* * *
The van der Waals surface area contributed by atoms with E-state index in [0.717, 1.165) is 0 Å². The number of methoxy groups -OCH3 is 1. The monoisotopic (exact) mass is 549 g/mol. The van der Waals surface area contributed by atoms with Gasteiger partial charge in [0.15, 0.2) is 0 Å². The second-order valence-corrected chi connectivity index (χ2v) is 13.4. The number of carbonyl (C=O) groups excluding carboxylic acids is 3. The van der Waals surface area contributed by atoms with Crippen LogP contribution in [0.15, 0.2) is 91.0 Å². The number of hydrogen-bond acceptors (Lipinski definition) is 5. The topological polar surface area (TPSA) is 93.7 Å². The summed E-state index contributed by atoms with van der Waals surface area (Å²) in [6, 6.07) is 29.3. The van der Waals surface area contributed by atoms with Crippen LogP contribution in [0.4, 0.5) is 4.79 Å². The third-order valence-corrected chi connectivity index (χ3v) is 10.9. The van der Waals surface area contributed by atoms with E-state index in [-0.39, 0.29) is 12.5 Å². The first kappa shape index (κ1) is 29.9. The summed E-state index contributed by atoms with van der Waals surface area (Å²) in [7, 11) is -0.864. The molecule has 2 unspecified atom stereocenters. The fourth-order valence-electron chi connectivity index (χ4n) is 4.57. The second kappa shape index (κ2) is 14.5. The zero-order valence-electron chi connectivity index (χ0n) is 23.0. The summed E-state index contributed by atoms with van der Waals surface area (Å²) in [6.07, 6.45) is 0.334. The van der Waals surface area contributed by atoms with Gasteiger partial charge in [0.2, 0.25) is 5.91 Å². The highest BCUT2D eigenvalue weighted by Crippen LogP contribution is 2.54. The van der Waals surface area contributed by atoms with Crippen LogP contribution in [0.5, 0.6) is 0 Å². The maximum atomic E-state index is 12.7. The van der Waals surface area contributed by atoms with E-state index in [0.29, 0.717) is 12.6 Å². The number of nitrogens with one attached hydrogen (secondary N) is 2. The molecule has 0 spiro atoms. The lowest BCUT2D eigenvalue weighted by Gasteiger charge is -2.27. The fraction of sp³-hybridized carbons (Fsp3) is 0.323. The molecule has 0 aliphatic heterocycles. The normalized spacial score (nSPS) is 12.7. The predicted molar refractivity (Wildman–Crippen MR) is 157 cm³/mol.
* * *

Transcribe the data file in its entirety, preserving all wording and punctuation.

The van der Waals surface area contributed by atoms with E-state index in [0.717, 1.165) is 0 Å². The number of methoxy groups -OCH3 is 1. The monoisotopic (exact) mass is 549 g/mol. The van der Waals surface area contributed by atoms with Gasteiger partial charge in [0.15, 0.2) is 0 Å². The second-order valence-corrected chi connectivity index (χ2v) is 13.4. The number of carbonyl (C=O) groups excluding carboxylic acids is 3. The van der Waals surface area contributed by atoms with Crippen LogP contribution in [0.15, 0.2) is 91.0 Å². The number of hydrogen-bond acceptors (Lipinski definition) is 5. The topological polar surface area (TPSA) is 93.7 Å². The summed E-state index contributed by atoms with van der Waals surface area (Å²) in [6, 6.07) is 29.3. The van der Waals surface area contributed by atoms with Crippen LogP contribution in [0.4, 0.5) is 4.79 Å². The third-order valence-corrected chi connectivity index (χ3v) is 10.9. The van der Waals surface area contributed by atoms with E-state index in [-0.39, 0.29) is 12.5 Å². The first kappa shape index (κ1) is 29.9. The summed E-state index contributed by atoms with van der Waals surface area (Å²) in [7, 11) is -0.864. The molecule has 2 unspecified atom stereocenters. The fourth-order valence-electron chi connectivity index (χ4n) is 4.57. The second kappa shape index (κ2) is 14.5. The zero-order valence-electron chi connectivity index (χ0n) is 23.0. The summed E-state index contributed by atoms with van der Waals surface area (Å²) in [6.07, 6.45) is 0.334. The van der Waals surface area contributed by atoms with Gasteiger partial charge in [0.2, 0.25) is 5.91 Å². The highest BCUT2D eigenvalue weighted by Crippen LogP contribution is 2.54. The van der Waals surface area contributed by atoms with Crippen LogP contribution in [0.5, 0.6) is 0 Å². The maximum atomic E-state index is 12.7. The van der Waals surface area contributed by atoms with E-state index in [0.29, 0.717) is 12.6 Å². The number of nitrogens with one attached hydrogen (secondary N) is 2. The molecule has 0 spiro atoms. The lowest BCUT2D eigenvalue weighted by Gasteiger charge is -2.27. The fraction of sp³-hybridized carbons (Fsp3) is 0.323. The molecule has 0 aliphatic heterocycles. The normalized spacial score (nSPS) is 12.7. The predicted molar refractivity (Wildman–Crippen MR) is 157 cm³/mol.